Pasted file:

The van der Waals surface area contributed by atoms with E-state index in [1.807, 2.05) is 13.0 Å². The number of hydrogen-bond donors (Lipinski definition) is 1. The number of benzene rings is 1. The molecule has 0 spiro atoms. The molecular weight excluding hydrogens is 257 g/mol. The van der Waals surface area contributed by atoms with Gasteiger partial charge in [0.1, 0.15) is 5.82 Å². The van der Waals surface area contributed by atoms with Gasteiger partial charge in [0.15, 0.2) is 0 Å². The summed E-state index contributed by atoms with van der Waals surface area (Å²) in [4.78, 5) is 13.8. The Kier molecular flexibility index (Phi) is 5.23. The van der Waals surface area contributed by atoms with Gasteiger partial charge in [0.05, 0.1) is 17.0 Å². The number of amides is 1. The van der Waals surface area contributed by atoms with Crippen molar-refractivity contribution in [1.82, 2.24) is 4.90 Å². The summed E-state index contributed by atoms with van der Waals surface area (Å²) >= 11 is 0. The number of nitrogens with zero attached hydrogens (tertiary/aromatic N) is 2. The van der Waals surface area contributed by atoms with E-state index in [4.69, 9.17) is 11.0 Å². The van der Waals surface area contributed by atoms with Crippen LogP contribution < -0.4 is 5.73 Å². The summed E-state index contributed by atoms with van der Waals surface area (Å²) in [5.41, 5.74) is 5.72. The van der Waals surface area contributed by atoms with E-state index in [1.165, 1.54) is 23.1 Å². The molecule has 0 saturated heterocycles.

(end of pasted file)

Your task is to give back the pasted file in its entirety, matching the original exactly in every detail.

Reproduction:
The van der Waals surface area contributed by atoms with E-state index in [1.807, 2.05) is 13.0 Å². The number of hydrogen-bond donors (Lipinski definition) is 1. The number of benzene rings is 1. The molecule has 0 spiro atoms. The molecular weight excluding hydrogens is 257 g/mol. The van der Waals surface area contributed by atoms with Gasteiger partial charge in [0.1, 0.15) is 5.82 Å². The van der Waals surface area contributed by atoms with Gasteiger partial charge in [0.15, 0.2) is 0 Å². The summed E-state index contributed by atoms with van der Waals surface area (Å²) in [4.78, 5) is 13.8. The Kier molecular flexibility index (Phi) is 5.23. The van der Waals surface area contributed by atoms with Gasteiger partial charge in [0.05, 0.1) is 17.0 Å². The number of amides is 1. The van der Waals surface area contributed by atoms with Crippen molar-refractivity contribution in [1.82, 2.24) is 4.90 Å². The summed E-state index contributed by atoms with van der Waals surface area (Å²) >= 11 is 0. The number of nitrogens with zero attached hydrogens (tertiary/aromatic N) is 2. The van der Waals surface area contributed by atoms with E-state index in [4.69, 9.17) is 11.0 Å². The van der Waals surface area contributed by atoms with Crippen LogP contribution < -0.4 is 5.73 Å². The summed E-state index contributed by atoms with van der Waals surface area (Å²) in [5.41, 5.74) is 5.72. The van der Waals surface area contributed by atoms with E-state index in [1.165, 1.54) is 23.1 Å². The molecule has 0 saturated heterocycles.